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New Photos: Guyana 2024 Birds

Back in January I headed to a new destination to scout for future photo tours. I’ve visited South America several times by now, but Guyana was never really on my radar. Until a client dug up information on a Harpy Eagle nest that seemed to produce reliable sightings. The Harpy, of course, was the top bird on my bucket list, so I was instantly intrigued (though there are also nesting sites in Brazil, I have reasons for avoiding those).

The more I learned about Guyana, the more excited I became about its prospects as a tour location. Aside from the Harpy, there was potential for a host of other rainforest wildlife, some of which was familiar to me, while other species would be brand new. More importantly, perhaps, is the fact that almost nobody goes to Guyana. Following a long dictatorial regime that ended a few decades ago, the country has only slowly opened up to tourists. Newfound oil money is bringing in increased visitation now, and the country is surprisingly expensive, but Guyana tourism levels remain incredibly low: Machu Picchu gets as many visitors in a day as Guyana gets all year, supposedly.

For this trip I visited a number of different locations. The overall experience was a mix of highs and lows… which one might expect during scouting. But there were certainly enough positive experiences to make for a compelling future tour. I’ll have more info on that very soon, but for now it’s time to focus on the photos from this adventure. I’m publishing two galleries, the first of which focuses on birds.

As always, you can jump straight to the archive to see the full gallery (hint: the Slideshow function is very handy). A short preview is below.

Juvenile Harpy Eagle

My main reason for coming to Guyana was to see a Harpy Eagle, the Number One bird on my wish list. We were fortunate to see this fledged chick at the nest site, but never saw the adult (we heard an adult calling elsewhere later in the trip). So, mixed results!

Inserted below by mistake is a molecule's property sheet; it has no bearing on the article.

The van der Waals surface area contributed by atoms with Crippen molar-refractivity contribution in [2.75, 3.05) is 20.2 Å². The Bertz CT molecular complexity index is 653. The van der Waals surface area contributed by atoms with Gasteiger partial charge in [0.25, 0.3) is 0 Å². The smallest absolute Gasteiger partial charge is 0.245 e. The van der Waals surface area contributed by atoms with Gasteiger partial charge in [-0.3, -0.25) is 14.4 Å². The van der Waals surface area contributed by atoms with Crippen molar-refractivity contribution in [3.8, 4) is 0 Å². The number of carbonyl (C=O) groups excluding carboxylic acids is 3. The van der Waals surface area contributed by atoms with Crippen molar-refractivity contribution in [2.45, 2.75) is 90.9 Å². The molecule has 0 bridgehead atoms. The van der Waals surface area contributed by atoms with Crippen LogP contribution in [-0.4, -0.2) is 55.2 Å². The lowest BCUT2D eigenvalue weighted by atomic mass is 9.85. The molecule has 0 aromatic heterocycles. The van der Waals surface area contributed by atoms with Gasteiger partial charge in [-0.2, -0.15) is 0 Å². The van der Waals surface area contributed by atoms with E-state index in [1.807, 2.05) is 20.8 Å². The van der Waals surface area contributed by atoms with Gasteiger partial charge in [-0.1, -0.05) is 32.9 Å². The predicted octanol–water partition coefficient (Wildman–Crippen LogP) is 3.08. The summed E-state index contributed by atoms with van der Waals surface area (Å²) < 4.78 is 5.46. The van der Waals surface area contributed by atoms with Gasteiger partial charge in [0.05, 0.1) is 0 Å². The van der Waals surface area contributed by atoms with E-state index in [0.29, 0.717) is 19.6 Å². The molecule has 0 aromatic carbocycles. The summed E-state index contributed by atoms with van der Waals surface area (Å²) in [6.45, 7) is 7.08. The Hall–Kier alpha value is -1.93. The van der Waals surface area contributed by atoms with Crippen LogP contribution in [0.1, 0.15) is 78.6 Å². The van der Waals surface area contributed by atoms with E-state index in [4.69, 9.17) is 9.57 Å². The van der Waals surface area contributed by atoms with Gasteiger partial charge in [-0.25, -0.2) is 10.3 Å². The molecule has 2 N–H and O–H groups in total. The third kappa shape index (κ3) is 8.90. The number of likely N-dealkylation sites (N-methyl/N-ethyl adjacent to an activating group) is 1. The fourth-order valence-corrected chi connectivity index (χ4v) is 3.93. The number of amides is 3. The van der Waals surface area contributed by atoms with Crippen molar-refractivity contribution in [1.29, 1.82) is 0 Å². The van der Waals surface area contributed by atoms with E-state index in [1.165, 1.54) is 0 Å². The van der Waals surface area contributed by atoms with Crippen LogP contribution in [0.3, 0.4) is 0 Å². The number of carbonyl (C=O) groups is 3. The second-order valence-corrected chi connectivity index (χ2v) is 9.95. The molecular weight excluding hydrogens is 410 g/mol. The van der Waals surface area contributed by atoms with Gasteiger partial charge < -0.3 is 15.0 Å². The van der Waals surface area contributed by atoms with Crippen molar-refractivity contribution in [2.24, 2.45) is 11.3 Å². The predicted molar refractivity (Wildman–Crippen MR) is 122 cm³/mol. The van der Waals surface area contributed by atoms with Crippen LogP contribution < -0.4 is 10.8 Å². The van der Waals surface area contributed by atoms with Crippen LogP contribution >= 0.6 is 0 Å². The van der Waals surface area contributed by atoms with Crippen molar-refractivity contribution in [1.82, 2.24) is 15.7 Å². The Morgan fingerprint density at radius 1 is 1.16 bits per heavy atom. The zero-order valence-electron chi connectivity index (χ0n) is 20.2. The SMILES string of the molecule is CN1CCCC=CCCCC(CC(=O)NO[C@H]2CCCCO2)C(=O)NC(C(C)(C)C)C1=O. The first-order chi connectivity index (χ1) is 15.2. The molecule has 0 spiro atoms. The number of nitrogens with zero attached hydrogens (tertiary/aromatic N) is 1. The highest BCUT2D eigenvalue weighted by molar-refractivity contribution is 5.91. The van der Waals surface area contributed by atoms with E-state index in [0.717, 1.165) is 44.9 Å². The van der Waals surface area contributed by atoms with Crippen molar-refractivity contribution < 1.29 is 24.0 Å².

Roadside Hawk

The Roadside Hawk is a common sight throughout Latin America, but I thought this individual was quite handsome.

Jabiru

A Jabiru stork returns home with nesting materials.

Oilbird

So nice to finally see Oilbirds again. My only previous glimpse of this unusual nocturnal species was staring down into a dark canyon at them during my 2012 visit to Peru.

Burrowing Owls

We did find a couple small families of Burrowing Owls during our anteater searches in the savanna.

Black Curassows

Black Curassows were a common sight near Atta Rainforest Lodge.

Black-banded Owl

The Black-banded Owl was a lifer. We only had distant views, as they perched quite high. A nice bonus was a brief oncilla sighting while we were with these owls!

Striated Heron

Lily ponds were pretty quiet during our visits. The monotony was broken up by Striated Herons flying back and forth.

Scarlet Macaw

A small flock of Scarlet Macaws arrived near one of our lodges to feast on these seed pods.

Aplomado Falcon

Perhaps my favorite falcon is the Aplomado Falcon. This one surprised us when it was sitting in the river as we motored past in our boat.

Ferruginous-backed Antbird

Some of the hardest birds to see and photograph are the obscure species found in the shadows of the rainforest floor. This is the Ferruginous-backed Antbird.

Guianan Cock-of-the-Rock

The Guianan Cock-of-the-Rock was a big goal, and we scored a couple of very nice sightings. It’s definitely a Top Ten bird for me.

Tropical Screech Owl

It was a nice treat to get this Tropical Screech Owl right outside our rooms at one lodge. I was so excited, I locked myself out of my room!

Hoatzin

I was excited to see the Hoatzin again after 18 years! The “Stinkbird” is known for its cow-like digestive system.

Scarlet Ibis

This marked my first time seeing the Scarlet Ibis, unmatched in its vibrance.

View the full Guyana 2024 Birds gallery in the archive (77 photos).

Check back soon for the rest of the images from this trip, which I’ll be publishing soon. I’ll also be sharing more information on the 2026 Guyana tour soon, but you can always contact me to get on the waiting list.

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